The ideas: creating LKM, hooking syscalls, DKOM, kernel patching, etc. are all great academic gems, but since porting this knowledge over to a modern, popular OS is non-trivial, I am going to have to say this book is purely academic. Don't get it if you want something practical.
This enjoyable readable book gradually and very systematically evolves around hacking the kernel of a BSD system.
Chapter 1: Loadable Kernel Modules 22p.
Chapter 2: Hooking 13p.
Chapter 3: Direct Kernel Object Manipulation 20p.
Chapter 4: Kernel Object Hooking 4p.
Chapter 5: Run-Time Kernel Memory Patching 27p.
Chapter 6: Putting It All Together 26p.
Chapter 7: Detection 8p.
Its written in a style that allows also non-developers to grasp the main procedures and steps involved for modifying a systems kernel (assuming the attacker got access to a privileged system account).
Chapters 1 to 5 explain the several methods for modifying the kernel.
While the book is divided into 7 chapters, its most value really is the Chapters 6 which has many of those WoW effects included.
All or most technics described of chapters 1-5 will be used in chapter 6 for show casing how to circumvent an HIDS. Here is where all learned technics finally come all together.
So the reader dabbles with the author from an initial "simple" idea of bypassing an HIDS from one issue to the next. First the system call is hooked, so technically its kind of working, but then we realize that in order to make it perfect we need to hide the just created file (which contains the execution redirection routine). So the next obvious step is to hide the file so we dont leave a footprint on the system, just to realize that we need to hide the KLD (Dynamic Kernel Linker). So now everything is hidden but we forgot about the change of the /sbin directories access/ modification and change time, so we have to go after that too...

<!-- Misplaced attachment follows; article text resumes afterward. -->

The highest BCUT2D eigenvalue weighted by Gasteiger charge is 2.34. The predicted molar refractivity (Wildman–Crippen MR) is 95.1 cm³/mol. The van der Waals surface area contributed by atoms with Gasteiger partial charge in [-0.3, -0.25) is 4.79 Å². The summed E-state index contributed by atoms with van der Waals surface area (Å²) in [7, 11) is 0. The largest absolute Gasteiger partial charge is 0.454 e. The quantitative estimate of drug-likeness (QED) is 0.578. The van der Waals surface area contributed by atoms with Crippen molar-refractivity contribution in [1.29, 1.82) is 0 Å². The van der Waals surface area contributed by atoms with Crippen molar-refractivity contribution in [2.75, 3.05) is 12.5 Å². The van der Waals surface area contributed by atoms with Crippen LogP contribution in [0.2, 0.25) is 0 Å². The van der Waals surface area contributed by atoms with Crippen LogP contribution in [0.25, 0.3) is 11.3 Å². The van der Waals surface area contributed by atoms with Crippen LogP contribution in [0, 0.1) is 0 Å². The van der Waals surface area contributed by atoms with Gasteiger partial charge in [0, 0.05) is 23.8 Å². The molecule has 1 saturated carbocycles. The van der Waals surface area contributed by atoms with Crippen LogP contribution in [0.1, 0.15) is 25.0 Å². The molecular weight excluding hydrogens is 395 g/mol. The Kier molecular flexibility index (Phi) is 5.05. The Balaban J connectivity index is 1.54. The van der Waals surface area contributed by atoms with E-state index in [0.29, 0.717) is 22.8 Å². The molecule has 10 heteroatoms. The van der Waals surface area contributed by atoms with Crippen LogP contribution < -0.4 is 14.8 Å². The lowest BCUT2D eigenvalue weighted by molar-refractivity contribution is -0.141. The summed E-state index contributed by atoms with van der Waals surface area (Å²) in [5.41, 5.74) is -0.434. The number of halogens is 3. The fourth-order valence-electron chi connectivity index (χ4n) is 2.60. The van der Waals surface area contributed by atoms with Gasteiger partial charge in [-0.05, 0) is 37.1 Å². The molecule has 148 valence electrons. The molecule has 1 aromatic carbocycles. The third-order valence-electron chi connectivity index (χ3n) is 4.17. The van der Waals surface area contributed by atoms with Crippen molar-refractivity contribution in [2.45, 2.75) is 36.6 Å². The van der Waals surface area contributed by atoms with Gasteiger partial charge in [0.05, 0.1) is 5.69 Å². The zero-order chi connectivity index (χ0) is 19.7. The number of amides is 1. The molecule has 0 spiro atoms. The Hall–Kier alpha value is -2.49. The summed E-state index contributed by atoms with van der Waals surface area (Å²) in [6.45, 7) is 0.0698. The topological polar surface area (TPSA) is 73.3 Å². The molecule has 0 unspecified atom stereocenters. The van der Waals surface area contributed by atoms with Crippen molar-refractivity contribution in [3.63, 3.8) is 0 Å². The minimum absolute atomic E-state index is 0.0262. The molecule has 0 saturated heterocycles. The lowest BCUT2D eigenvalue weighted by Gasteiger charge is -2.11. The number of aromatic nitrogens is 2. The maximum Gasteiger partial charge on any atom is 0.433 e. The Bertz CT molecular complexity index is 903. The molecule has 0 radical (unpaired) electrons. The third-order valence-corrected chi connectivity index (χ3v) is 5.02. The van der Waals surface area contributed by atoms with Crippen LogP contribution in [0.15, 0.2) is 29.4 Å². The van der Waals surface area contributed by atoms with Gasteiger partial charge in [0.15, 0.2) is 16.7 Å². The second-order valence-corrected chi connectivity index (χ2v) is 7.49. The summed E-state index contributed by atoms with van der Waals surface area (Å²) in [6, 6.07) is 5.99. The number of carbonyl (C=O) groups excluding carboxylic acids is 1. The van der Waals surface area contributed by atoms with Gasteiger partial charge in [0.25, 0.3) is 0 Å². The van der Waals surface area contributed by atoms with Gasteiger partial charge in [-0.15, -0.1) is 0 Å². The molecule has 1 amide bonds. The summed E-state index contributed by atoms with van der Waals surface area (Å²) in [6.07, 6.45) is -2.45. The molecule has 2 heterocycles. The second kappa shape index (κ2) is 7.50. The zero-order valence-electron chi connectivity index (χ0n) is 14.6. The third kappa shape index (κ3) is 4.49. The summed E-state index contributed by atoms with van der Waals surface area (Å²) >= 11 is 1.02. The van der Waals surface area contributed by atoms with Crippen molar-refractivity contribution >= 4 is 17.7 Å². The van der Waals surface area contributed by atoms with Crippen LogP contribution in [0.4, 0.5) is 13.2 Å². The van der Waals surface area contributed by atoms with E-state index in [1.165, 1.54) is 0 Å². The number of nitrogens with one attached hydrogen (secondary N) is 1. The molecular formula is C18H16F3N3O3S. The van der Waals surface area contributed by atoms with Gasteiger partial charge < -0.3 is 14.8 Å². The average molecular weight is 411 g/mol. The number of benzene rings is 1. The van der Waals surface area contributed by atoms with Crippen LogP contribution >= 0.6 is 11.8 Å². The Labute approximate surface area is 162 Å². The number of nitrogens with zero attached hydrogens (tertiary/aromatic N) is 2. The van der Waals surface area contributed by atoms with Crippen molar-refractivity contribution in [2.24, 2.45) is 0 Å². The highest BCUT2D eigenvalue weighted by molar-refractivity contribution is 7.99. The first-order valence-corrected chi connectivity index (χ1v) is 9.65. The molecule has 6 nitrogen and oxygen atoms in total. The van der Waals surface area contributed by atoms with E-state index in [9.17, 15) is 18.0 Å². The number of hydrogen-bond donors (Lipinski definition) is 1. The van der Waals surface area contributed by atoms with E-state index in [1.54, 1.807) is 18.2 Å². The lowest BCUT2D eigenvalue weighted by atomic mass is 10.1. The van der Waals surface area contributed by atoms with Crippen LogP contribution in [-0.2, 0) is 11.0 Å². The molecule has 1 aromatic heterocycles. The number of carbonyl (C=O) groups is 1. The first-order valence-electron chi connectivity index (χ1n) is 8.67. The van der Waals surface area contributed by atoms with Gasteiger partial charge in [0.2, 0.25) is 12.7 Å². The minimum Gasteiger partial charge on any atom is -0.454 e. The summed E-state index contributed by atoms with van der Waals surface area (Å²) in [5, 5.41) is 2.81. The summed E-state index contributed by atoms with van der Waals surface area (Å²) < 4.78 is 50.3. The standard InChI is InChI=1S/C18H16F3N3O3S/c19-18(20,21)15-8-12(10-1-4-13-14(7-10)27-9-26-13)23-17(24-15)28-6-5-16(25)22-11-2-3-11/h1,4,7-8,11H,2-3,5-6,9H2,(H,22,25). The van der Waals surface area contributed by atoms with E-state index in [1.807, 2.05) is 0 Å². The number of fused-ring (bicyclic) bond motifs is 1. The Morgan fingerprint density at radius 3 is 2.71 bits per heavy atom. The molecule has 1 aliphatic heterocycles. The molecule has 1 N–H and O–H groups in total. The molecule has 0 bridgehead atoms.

Its technically very interesting to learn how the author approaches the issues involved in order to avoid being detected by the HIDS or commands the user might use. That the author is technically on top of things is also shown f.e. by some info included in the book which is already referring to FreeBSD 7.
To get the most out of the book you ideally have programming knowledge of C, assembly etc. and debugging software systems. So I think its most valuable to system administrators, developers and security consultants.
Working through this book was fun and informative. You can download sources from [....]
The concepts apply equally well to Linux, of course, and I also realized that some of the areas explored come up in ordinary application work and especially in system troubleshooting, so this isn't entirely about subverting systems for evil purpose.
The book is laid out quite well, with fantastic examples and explanations.
Unfortunately there are a few mistakes in the code examples due to some changes in the FreeBSD code (eg. the sys_ prefix was added to FreeBSD native syscalls )